Afternoons (GMT), 22-26 March 2021
- 5th January 2021: Conference announced.
- 5th January 2021: Call for participation
The FEniCS 2021 conference is an opportunity for all those interested in the FEniCS Project and related projects to exchange ideas, communicate their results and network with the automated scientific computing community.
Unlike previous FEniCS conferences, FEniCS 2021 will be held entirely online.
We welcome developers, existing and potential users of the FEniCS ecosystem as well as mathematicians, computer scientists and application domain specialists interested in numerical methods, their implementation and applications.
The FEniCS 2021 conference will emphasise an open and inclusive atmosphere, contributed talks from a diverse range of scientific areas, and dedicated time for discussions and coding.
- 15 minute talks, with time for follow up questions, using Zoom Webinar.
- Time for informal discussions and coding.
- Evening activities with time for chatting in smaller groups, using gather.town.
- Best student and postdoc presentation prize.
- Code hacking mornings/days for external projects that use FEniCS.
You can register for this conference using this form on the University of Cambridge online store. There is a registration fee of £10.
Call for participation
If you want to give a talk at the FEniCS 2021 conference, you can submit a title and abstract on EasyChair.
We encourage anyone of any background or experience level to consider submitting a session to the conference.
The deadline for proposing talks is 20th February 2021. Conference delegates will be notified shortly after this if their talk has been accepted.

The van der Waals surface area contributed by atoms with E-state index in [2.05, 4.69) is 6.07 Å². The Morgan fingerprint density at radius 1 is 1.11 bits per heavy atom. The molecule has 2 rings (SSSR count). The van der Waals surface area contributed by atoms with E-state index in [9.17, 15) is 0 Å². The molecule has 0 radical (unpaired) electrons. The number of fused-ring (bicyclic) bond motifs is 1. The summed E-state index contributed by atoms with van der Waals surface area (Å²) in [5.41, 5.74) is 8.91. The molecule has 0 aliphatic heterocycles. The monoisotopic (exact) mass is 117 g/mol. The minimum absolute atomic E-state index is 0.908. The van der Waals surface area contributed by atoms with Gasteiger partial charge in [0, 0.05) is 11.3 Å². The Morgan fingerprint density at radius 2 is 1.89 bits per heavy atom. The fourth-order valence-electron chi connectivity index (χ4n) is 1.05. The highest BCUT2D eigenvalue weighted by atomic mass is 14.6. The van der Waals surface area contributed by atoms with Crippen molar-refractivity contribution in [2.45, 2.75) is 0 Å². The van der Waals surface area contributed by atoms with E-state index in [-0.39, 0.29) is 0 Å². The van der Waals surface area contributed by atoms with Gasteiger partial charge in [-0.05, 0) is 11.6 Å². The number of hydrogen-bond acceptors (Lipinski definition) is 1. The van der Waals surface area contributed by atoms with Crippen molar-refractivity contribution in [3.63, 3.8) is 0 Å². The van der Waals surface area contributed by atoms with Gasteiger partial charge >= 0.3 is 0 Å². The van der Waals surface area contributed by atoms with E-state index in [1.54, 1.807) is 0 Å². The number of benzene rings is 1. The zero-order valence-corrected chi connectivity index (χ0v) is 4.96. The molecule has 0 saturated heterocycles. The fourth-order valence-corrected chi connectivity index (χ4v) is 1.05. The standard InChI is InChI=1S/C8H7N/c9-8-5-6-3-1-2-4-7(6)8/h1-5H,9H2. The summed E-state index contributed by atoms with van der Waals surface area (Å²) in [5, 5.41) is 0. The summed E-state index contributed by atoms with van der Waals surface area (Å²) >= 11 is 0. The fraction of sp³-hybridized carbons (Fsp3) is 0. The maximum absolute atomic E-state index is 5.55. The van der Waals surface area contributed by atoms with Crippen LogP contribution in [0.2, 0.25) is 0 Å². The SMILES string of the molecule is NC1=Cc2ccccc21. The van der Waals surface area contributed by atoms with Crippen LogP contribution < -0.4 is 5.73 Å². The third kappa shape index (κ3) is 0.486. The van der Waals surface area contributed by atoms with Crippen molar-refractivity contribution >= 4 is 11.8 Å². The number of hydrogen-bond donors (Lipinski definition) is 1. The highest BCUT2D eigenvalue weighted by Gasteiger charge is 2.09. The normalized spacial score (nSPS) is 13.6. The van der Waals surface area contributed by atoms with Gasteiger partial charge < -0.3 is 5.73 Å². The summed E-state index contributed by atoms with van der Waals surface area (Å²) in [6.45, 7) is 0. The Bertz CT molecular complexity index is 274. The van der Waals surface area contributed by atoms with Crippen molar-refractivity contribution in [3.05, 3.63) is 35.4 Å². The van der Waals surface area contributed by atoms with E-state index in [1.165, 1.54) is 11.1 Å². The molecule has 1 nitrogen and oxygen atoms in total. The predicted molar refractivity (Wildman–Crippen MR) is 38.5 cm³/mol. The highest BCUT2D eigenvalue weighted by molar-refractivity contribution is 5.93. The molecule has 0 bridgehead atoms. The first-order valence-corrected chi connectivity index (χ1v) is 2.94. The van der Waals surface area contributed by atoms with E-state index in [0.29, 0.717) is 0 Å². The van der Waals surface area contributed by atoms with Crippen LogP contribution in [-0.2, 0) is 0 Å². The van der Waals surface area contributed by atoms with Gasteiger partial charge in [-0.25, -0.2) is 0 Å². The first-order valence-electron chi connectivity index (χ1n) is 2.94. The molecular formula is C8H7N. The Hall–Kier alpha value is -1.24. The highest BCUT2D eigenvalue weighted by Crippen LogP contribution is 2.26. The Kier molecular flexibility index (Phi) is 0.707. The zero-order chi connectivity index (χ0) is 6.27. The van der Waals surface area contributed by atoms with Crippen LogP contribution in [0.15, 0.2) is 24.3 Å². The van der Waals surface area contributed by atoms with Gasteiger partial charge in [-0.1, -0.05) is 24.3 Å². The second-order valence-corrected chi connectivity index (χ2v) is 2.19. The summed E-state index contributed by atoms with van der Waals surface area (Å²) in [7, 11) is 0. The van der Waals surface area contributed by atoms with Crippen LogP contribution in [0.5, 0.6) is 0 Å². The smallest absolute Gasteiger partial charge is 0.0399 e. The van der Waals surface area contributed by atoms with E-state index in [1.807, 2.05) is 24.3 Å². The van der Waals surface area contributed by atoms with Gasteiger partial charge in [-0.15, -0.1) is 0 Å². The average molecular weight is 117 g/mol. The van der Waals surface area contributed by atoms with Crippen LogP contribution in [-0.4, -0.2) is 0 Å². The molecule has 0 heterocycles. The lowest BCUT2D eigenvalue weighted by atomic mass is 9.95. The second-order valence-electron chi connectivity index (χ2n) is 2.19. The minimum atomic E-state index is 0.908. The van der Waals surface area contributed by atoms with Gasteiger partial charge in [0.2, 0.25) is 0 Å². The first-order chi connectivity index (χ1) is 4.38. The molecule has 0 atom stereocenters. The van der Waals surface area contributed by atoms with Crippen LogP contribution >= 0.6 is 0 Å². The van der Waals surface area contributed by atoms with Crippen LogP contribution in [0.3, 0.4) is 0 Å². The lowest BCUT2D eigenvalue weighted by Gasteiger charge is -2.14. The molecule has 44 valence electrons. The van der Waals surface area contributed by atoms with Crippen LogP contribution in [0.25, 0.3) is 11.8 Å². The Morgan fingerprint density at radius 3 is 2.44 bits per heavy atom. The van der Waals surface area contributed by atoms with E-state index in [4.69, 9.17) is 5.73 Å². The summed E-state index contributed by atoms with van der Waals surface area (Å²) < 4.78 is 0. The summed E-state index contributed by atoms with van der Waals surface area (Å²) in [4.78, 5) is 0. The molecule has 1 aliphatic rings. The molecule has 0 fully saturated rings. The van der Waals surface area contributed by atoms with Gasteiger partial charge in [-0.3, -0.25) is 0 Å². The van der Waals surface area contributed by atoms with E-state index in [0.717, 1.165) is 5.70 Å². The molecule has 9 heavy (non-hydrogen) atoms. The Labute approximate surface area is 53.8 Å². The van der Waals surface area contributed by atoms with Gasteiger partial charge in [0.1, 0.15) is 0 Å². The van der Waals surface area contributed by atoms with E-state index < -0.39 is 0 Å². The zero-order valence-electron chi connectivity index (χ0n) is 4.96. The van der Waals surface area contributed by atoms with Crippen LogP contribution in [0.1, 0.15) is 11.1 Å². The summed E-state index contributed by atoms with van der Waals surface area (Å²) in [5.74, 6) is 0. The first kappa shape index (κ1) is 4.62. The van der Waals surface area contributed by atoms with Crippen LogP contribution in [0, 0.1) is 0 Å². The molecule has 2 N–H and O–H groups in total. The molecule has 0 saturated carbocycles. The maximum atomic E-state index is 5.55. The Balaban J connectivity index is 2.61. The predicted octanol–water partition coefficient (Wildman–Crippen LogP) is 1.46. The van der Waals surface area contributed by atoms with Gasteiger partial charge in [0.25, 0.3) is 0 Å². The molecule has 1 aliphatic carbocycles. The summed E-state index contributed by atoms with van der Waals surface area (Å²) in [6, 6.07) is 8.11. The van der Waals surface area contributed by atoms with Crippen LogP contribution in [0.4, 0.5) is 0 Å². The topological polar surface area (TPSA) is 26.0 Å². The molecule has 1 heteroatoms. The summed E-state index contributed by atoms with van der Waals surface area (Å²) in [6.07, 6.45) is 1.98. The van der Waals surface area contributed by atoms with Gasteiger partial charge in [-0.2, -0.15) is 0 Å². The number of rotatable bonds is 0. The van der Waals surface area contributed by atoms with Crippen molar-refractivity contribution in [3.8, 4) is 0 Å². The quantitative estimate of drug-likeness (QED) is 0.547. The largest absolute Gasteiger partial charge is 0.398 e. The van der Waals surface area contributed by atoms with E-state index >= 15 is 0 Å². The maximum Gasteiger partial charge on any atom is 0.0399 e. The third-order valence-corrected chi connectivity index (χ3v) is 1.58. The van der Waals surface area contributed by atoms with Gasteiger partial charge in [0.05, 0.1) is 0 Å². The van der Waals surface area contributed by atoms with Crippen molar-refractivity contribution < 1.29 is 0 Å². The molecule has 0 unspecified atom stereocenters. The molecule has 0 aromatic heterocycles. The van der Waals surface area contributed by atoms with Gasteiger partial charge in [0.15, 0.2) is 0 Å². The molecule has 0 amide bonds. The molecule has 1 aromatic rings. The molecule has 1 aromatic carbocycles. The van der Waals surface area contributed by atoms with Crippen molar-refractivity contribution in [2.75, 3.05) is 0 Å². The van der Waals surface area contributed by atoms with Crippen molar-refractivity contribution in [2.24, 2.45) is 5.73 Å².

Talks will be 15 minutes long, plus time for questions. They will be presented on Zoom. It will be possible to submit a prerecorded talk if you are unable to present live.
Advice for talk submissions
Talks can be submitted on EasyChair. You will need to register/log in to EasyChair, then click on “make a new submission” under Author.
In this section, enter the names and affiliations of you and any co-authors that you worked with on the work you are going to present. Please put the person who is going to present the talk as author 1.
Please give a short but informative title.
For example, “Implementation of multipoint constraints in Dolfin-x”, “FEM-BEM coupling for Maxwell problems with FEniCS and Bempp”, or “Mixed-dimensional coupled finite elements in FEniCS” would all be good titles.
“Using FEniCS to solve problems” would not be a good title (not informative). “Use of Dolfin, FFC, FIAT and UFC to solve Maxwell, Helmholtz and Stokes at large and small temporal and spatial scales with engineering applications” would also not be a good title (too long, and still not very informative).
Again, please make this short but informative.
Your abstract should be written in plaintext, but can include LaTeX formulas between
$. Please write between 100 and 300 words.
Choose between 3 and 5 key words or phrases to help classify your talk within the FEniCS community.
For example, “multigrid”, “discontinuous Galerkin”, “multiphysics” or “optimisation” might make good keywords, but “finite element method” or “FEniCS” wouldn’t (as they will apply to almost every talk).
There’s no need to upload any files.
Local organising committee
- Chris Richardson (email@example.com)
- Matthew Scroggs (firstname.lastname@example.org)
- Jørgen Dokken (email@example.com)
- Igor Baratta (firstname.lastname@example.org)